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One-hundred and seventy-five years ago, a charter group of twelve members sought to plant a Baptist church in Tarrytown. This dedicated core, eventually led by their first Pastor, Charles Underhill, persevered until they had a small chapel to call their own. When a religious revival swept through the area in the 1850s, the congregation experienced rapid growth under the ardent abolitionist minister, William Wines. Now numbering in the hundreds, the congregation sought a new building and raised enough money to purchase our current lot at the corner of Broadway and Elizabeth. The congregation struggled through an economic panic, finishing the grand stone edifice in 1881.


First Baptist Church faithfully bore witness to the gospel of Jesus Christ for more than a century, enduring economic depressions and world wars, even as the surrounding community grew from a rural village to a bustling suburban hub. Then, in 1989, a fire ripped through the granite cathedral. Though no lives were lost, the building was demolished. The church now stood at a crossroads. With an aging congregation and limited resources, some wondered if the church would survive. Fueled by the Holy Spirit and under the leadership of Reverend Bruce Boria, the church came back strong, restoring the building to its former grandeur. In the process, the congregation was reminded of a lesson the original twelve founding members knew well: the church is not a building, it’s the people.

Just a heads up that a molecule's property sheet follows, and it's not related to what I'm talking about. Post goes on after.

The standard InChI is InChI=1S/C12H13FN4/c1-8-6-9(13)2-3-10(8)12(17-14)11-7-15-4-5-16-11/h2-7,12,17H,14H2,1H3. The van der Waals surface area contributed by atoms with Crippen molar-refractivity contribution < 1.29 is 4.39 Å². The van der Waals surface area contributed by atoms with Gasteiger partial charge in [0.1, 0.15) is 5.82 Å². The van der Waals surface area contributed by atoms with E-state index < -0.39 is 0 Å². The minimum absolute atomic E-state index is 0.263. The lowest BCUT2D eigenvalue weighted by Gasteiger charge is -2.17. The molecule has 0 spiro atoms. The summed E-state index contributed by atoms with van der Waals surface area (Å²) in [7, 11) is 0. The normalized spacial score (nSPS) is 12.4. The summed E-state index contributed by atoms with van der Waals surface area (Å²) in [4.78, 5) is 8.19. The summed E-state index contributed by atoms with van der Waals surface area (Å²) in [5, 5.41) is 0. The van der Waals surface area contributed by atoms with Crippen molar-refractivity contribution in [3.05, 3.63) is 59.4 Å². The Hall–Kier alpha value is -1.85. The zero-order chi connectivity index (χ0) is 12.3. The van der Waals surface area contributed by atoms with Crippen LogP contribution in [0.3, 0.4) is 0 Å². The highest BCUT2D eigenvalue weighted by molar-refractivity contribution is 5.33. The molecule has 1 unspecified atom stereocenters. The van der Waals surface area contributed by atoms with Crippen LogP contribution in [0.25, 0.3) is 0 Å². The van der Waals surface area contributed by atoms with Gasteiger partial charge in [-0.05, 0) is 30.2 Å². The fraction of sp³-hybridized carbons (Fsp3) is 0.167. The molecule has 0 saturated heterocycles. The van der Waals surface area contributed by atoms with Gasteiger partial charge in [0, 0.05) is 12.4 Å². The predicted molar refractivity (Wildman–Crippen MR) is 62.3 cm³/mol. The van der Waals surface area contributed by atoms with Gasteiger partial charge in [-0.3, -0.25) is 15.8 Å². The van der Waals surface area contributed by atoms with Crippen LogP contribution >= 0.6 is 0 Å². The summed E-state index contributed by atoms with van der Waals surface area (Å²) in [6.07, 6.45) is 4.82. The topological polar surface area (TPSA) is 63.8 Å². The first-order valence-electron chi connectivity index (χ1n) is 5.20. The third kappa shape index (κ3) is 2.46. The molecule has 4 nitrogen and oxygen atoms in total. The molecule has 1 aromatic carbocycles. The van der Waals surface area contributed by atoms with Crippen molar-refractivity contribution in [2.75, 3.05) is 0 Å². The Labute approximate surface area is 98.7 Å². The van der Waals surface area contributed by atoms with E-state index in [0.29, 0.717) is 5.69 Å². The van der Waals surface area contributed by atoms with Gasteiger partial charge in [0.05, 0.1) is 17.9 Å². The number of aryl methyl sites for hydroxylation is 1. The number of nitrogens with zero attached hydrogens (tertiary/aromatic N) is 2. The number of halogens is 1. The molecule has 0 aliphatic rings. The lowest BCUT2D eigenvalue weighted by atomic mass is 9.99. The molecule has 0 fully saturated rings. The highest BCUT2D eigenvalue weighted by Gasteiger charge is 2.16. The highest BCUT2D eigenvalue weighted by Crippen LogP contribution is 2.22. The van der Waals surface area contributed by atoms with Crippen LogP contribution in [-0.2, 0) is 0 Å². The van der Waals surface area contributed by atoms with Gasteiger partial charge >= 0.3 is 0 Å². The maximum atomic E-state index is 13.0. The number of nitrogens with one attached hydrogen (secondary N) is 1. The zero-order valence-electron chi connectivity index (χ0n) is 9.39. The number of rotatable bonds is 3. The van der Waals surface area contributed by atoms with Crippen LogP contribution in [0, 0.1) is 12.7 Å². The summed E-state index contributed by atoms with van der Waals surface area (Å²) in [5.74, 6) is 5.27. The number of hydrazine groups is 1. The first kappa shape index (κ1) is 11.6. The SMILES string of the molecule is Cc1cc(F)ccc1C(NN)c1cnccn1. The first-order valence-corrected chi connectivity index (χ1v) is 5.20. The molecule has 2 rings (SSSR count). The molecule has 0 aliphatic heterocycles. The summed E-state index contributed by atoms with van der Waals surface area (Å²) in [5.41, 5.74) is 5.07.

Now if you visit First Baptist Church, you’ll still find the steeple that towers over the Tarrytown skyline. But inside, you’ll see a comfortable sanctuary, filled not with stiff and unyielding pews, but cozy padded chairs. The chairs are filled by a warm and diverse congregation that includes young and old alike. More than that, you’ll hear contemporary music that acknowledges the rich, legacy of Christian songs and Bible-centered preaching that blends faithful orthodoxy with a relevant application to twenty-first century life. Besides Sunday worship, you’ll have the opportunity to join home based Bible study groups and men’s and women’s groups. We have dedicated groups and classes for children and teens, too. Almost thirty years later, we remember well what the fire taught us: the church isn’t the building, it’s the people. So come be part of the living history at First Baptist.

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